5 Min Read
* Capacity utilisation rises following fall in grain prices
* Ethanol prices start to weaken, tough outlook for Q1 2014
* U.S. imports arriving in EU despite imposition of duties
By Nigel Hunt
LONDON, Nov 18 (Reuters) - European Union bioethanol producers are boosting output as the cost of grain falls to its lowest in several years but there are concerns that the increase in profitability will not last long.
Industry sources said prices of the motor fuel, derived from either grain or sugar crops, have begun to weaken in response to a seasonal decline in demand while renewed imports from the United States have also cast a cloud over the sector.
"Whilst we've seen margins helped by falling grain prices, we're also seeing a drop in ethanol (prices) as we head into the winter season," Rick Taylor, commercial director at Vivergo Fuels, said.
"We expect it to be a tough environment for the first quarter of 2014," he added, noting it was too early to predict the outlook for the rest of next year.
Vivergo Fuels owns and operates one of Europe's largest bioethanol plants in eastern England. The company is a joint venture between BP, AB Sugar and DuPont.
Industry sources said the two main drivers behind the rise in profitability have been falling prices for maize and other feed grains as well as anti-dumping duties imposed by the EU on imports of U.S. bioethanol earlier this year.
"Due to lower grain prices the capacity utilisation of the ethanol plants was able to be increased," one of Germany's largest bioethanol producers, Verbio, said in a statement.
Verbio said its bioethanol output in the third quarter of this year rose 37 percent from a year earlier to 49,770 tonnes.
UK biofuels producer Ensus also announced in late September it was restarting its bioethanol plant in northeast England.
The company had taken the plant offline earlier this year, citing adverse market conditions.
"It is a bit of a seesaw effect," said Xavier Astolfi, deputy CEO of France's Cristal Union, one of the largest EU bioethanol producers.
"When grain prices are very high you have units closing in the UK, but when the pressure falls slightly these units restart and competition comes back. There are cycles and we have to play with it," he said.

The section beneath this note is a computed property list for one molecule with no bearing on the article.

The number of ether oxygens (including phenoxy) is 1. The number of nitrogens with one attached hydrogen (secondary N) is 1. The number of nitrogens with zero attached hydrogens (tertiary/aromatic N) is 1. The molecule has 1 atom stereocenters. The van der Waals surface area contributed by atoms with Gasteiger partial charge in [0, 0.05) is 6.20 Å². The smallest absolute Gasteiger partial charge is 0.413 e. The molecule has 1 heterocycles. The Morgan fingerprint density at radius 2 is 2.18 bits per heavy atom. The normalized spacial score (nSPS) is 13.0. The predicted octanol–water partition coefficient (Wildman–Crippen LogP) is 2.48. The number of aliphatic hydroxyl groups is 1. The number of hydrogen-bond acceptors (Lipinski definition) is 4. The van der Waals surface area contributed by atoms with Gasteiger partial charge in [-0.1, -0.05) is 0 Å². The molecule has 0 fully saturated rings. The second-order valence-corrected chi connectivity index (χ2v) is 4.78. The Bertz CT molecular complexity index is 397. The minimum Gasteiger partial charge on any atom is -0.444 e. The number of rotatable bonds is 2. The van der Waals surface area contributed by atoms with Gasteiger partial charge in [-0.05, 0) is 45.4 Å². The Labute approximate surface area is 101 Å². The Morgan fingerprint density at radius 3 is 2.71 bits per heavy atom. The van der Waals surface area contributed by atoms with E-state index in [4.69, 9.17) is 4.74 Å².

Each EU member state has created its own set of rules for the biofuel sector. France has a quota-based system that encourages local production, while Britain and Germany have adopted a more free-market approach.
Maize prices have fallen this year, weighed down by a record harvest in the United States, with CBOT futures hitting a three-year low earlier this month.
French ethanol producers stressed that the expected jump in U.S. ethanol output due to the large maize crop would weigh on world prices and pressure the European market despite the anti-dumping duties set this year.
Some breaches in the system have been observed, mainly in Scandinavia, and a drop in the dollar against the euro increased U.S. exporters' earnings in dollar terms, dulling the impact of the 5 euros per hectolitre dumping duty, they said.
"With the higher maize crop and the drop in prices, dormant U.S. plants are going to restart and the pressure on imports will again be high within the EU," Sylvain Demoures, secretary-general for French ethanol producers group SNPAA, said.
Some U.S. imports are coming into the EU in the form of blends that are not subject to the same level of import duty.
"There are still imports entering the EU originating from the U.S. that do not pay the proper duty, like E93 (93 percent ethanol) imports into Finland and recently E48 imports in the UK," said Rob Vierhout, secretary-general of ePURE, which represents the European ethanol industry.
"These imports, though limited in volume, have a strong downward effect on the price of ethanol for fuel," he said.
Another threat to the EU market could come from an envisaged capping of biofuel blending in the United States, although that remained uncertain at this stage.
The Obama administration proposed on Friday slashing federal requirements for U.S. biofuel use in 2014, bowing to pressure from the petroleum industry and attempting to prevent a potential fuel crunch next year.
"It could have consequences in the mid-term. If Brazil has no outlet left in the U.S., the natural one will be the European Union, so we remain relatively careful," Astolfi of Cristal Union said.